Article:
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10 Best Superhero Feats in Sports History

Brian MaziqueCorrespondent IIINovember 18, 2012

10 Best Superhero Feats in Sports History

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    Cam Newton had a few superhero-like feats as a rookie, but his second season in the NFL is proof that super powers are hard to maintain.

    The image above served as an inspiration to create a list of the craziest superhuman acts ever achieved in sports.

    The superhero concept is going to be used in different ways throughout the list. Some of the moments are super because of the sheer athleticism displayed, some are super because of the circumstances surrounding the event and some embody both characteristics.

    Feel free to share your opinions on them and to mention other moments that you believe are worthy of the list in the comments section. 

Bo Jackson's Wall Run

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    What happened?

    After running full speed to chase down a liner in left-center field, Bo Jackson ran up the outfield wall in a half-circle.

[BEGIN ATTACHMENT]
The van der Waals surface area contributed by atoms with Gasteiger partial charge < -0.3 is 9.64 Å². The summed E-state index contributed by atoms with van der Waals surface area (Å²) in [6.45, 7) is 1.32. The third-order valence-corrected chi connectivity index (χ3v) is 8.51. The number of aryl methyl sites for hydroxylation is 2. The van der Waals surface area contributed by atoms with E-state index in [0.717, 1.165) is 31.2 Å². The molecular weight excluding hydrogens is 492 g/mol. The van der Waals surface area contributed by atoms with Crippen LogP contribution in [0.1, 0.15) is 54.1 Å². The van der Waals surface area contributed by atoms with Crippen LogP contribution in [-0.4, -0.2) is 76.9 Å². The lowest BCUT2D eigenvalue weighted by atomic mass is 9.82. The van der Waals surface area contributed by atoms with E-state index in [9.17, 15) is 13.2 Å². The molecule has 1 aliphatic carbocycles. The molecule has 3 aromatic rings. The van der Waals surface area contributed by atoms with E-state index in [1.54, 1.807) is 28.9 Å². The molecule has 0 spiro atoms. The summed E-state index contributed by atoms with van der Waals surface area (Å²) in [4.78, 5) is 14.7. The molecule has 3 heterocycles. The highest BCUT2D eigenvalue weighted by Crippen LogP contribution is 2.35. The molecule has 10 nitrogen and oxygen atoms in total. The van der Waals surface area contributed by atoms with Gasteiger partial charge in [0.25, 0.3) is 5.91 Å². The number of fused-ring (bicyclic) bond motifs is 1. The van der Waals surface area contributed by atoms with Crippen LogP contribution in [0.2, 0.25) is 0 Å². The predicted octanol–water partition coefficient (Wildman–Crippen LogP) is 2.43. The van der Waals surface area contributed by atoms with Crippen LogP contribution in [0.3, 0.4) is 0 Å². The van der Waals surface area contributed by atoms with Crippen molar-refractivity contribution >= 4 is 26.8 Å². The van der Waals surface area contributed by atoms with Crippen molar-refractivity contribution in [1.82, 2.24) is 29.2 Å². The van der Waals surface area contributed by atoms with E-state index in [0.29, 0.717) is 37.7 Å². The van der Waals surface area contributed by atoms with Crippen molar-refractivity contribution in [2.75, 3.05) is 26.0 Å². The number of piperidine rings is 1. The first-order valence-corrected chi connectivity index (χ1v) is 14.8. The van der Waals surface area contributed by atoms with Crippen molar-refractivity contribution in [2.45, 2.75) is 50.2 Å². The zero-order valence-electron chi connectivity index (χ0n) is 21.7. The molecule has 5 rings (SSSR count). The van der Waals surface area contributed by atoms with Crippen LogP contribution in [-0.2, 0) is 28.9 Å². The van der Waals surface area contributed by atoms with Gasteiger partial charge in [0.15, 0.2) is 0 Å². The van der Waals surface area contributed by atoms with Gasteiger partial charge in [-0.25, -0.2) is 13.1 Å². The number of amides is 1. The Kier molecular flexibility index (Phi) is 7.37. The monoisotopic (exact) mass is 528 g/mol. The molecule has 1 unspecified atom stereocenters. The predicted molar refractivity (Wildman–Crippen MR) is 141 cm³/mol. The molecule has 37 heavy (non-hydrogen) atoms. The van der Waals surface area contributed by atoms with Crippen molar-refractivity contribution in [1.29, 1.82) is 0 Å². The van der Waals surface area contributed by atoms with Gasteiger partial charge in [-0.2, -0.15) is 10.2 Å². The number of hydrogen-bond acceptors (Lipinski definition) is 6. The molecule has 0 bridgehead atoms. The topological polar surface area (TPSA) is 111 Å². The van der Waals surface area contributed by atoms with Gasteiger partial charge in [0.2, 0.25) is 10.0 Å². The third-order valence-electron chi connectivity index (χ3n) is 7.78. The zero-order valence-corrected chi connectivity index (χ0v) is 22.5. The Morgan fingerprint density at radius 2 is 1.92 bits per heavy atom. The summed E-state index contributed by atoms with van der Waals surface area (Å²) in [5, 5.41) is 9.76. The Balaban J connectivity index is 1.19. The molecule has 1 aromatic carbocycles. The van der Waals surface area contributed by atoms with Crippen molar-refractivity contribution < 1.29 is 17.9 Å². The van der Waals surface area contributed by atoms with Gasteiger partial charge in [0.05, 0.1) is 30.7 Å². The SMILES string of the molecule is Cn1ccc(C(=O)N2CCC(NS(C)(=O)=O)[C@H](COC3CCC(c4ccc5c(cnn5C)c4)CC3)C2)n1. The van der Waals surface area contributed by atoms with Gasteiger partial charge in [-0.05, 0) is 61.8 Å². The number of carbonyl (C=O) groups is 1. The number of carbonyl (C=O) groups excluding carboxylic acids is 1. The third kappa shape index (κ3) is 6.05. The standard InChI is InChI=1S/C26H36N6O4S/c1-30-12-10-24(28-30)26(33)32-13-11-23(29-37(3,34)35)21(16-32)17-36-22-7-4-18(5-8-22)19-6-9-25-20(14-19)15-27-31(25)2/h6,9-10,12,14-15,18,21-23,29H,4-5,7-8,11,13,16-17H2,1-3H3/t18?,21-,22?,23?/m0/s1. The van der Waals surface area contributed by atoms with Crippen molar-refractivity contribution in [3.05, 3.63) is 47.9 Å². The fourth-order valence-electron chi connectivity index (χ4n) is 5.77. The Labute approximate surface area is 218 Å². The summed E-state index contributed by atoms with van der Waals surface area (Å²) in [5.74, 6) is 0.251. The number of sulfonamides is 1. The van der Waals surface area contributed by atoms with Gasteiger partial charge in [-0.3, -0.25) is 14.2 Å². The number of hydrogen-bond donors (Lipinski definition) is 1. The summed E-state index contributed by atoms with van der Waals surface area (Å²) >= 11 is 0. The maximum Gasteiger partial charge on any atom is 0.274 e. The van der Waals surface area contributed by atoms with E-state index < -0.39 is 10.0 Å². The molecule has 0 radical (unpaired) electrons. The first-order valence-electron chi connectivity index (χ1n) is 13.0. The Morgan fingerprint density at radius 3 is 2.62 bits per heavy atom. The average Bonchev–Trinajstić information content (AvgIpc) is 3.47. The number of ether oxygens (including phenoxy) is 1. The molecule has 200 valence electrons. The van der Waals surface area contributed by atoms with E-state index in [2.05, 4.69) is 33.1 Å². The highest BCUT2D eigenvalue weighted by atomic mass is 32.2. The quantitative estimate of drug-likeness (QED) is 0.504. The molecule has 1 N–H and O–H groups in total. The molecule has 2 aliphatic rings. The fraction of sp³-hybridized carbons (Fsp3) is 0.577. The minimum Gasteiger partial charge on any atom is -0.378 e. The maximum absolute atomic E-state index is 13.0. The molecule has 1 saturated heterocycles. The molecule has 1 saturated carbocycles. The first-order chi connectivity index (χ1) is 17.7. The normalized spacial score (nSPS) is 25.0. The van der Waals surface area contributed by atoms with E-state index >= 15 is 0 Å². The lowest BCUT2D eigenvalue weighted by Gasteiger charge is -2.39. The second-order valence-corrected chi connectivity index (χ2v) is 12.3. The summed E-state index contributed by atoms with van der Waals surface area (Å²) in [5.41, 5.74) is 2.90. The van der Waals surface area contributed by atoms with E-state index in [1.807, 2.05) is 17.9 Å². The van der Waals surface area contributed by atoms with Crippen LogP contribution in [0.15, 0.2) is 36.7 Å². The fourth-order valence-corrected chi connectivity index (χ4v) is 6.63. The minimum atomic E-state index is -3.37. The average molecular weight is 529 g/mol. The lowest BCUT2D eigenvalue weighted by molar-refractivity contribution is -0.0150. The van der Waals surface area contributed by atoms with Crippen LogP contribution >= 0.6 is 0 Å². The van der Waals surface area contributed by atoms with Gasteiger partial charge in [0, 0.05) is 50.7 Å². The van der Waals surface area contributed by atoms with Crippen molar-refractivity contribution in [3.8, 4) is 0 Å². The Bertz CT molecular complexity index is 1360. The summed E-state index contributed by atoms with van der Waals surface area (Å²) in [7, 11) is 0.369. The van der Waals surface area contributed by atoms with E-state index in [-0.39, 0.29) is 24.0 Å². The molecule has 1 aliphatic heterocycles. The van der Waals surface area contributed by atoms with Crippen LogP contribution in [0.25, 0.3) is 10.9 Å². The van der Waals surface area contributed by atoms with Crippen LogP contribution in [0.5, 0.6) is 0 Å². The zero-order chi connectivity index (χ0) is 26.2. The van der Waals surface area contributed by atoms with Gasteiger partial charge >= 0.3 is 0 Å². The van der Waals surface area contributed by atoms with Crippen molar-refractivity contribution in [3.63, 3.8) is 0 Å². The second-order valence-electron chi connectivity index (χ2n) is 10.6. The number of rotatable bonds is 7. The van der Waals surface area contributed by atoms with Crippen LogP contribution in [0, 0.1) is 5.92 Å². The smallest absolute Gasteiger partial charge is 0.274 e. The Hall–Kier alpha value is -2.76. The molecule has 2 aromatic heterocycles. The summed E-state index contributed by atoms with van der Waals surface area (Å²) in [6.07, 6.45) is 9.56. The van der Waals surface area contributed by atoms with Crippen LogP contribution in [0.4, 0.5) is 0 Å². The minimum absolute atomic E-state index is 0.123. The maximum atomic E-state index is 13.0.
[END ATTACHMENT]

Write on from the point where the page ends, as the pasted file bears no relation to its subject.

What made it superhero-like?

    How often do we see a baseball player do something like this?

    In a sport that is often more about skill than traditional athleticism, it was truly stunning to see Jackson slow down his momentum in this fashion. 

    Jackson was far more than just a baseball player; he was the greatest pure athlete I've ever seen.

    The feat had no special effect on the game itself, but it was awesome. 

Taurian Fontenette's 720 Dunk

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    What happened?

    Taurian Fontenette, a.k.a. "Air Up There" of the AND1 mix-tape tour, did the first ever widely-documented 720 slam dunk.

     

    What made it superhero-like?

    Just watch the video. This doesn't require much of an explanation.

Jerome Simpson's Flip

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    What happened?